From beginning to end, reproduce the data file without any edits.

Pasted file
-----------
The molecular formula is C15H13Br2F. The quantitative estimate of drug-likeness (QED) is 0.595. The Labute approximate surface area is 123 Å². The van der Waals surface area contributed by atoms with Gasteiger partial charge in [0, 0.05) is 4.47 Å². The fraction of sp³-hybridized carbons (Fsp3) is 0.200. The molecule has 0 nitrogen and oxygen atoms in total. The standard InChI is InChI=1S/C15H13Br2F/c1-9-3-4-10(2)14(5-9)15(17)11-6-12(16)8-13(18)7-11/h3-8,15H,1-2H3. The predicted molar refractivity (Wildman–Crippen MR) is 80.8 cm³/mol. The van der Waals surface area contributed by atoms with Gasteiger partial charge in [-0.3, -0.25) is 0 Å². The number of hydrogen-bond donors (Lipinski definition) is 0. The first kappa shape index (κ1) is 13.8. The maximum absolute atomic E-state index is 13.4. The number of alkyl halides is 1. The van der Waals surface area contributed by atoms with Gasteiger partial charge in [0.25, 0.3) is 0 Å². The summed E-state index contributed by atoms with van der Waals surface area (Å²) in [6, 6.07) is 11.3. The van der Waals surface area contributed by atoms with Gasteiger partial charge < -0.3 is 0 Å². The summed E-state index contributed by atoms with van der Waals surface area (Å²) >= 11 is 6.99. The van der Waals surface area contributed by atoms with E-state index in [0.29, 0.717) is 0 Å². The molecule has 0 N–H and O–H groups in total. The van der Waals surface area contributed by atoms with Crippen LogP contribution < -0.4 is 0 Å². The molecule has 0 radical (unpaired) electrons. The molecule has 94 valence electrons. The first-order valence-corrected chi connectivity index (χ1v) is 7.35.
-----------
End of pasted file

The molecular formula is C15H13Br2F. The quantitative estimate of drug-likeness (QED) is 0.595. The Labute approximate surface area is 123 Å². The van der Waals surface area contributed by atoms with Gasteiger partial charge in [0, 0.05) is 4.47 Å². The fraction of sp³-hybridized carbons (Fsp3) is 0.200. The molecule has 0 nitrogen and oxygen atoms in total. The standard InChI is InChI=1S/C15H13Br2F/c1-9-3-4-10(2)14(5-9)15(17)11-6-12(16)8-13(18)7-11/h3-8,15H,1-2H3. The predicted molar refractivity (Wildman–Crippen MR) is 80.8 cm³/mol. The van der Waals surface area contributed by atoms with Gasteiger partial charge in [-0.3, -0.25) is 0 Å². The number of hydrogen-bond donors (Lipinski definition) is 0. The first kappa shape index (κ1) is 13.8. The maximum absolute atomic E-state index is 13.4. The number of alkyl halides is 1. The van der Waals surface area contributed by atoms with Gasteiger partial charge in [0.25, 0.3) is 0 Å². The summed E-state index contributed by atoms with van der Waals surface area (Å²) in [6, 6.07) is 11.3. The van der Waals surface area contributed by atoms with Gasteiger partial charge < -0.3 is 0 Å². The summed E-state index contributed by atoms with van der Waals surface area (Å²) >= 11 is 6.99. The van der Waals surface area contributed by atoms with E-state index in [0.29, 0.717) is 0 Å². The molecule has 0 N–H and O–H groups in total. The van der Waals surface area contributed by atoms with Crippen LogP contribution < -0.4 is 0 Å². The molecule has 0 radical (unpaired) electrons. The molecule has 94 valence electrons. The first-order valence-corrected chi connectivity index (χ1v) is 7.35.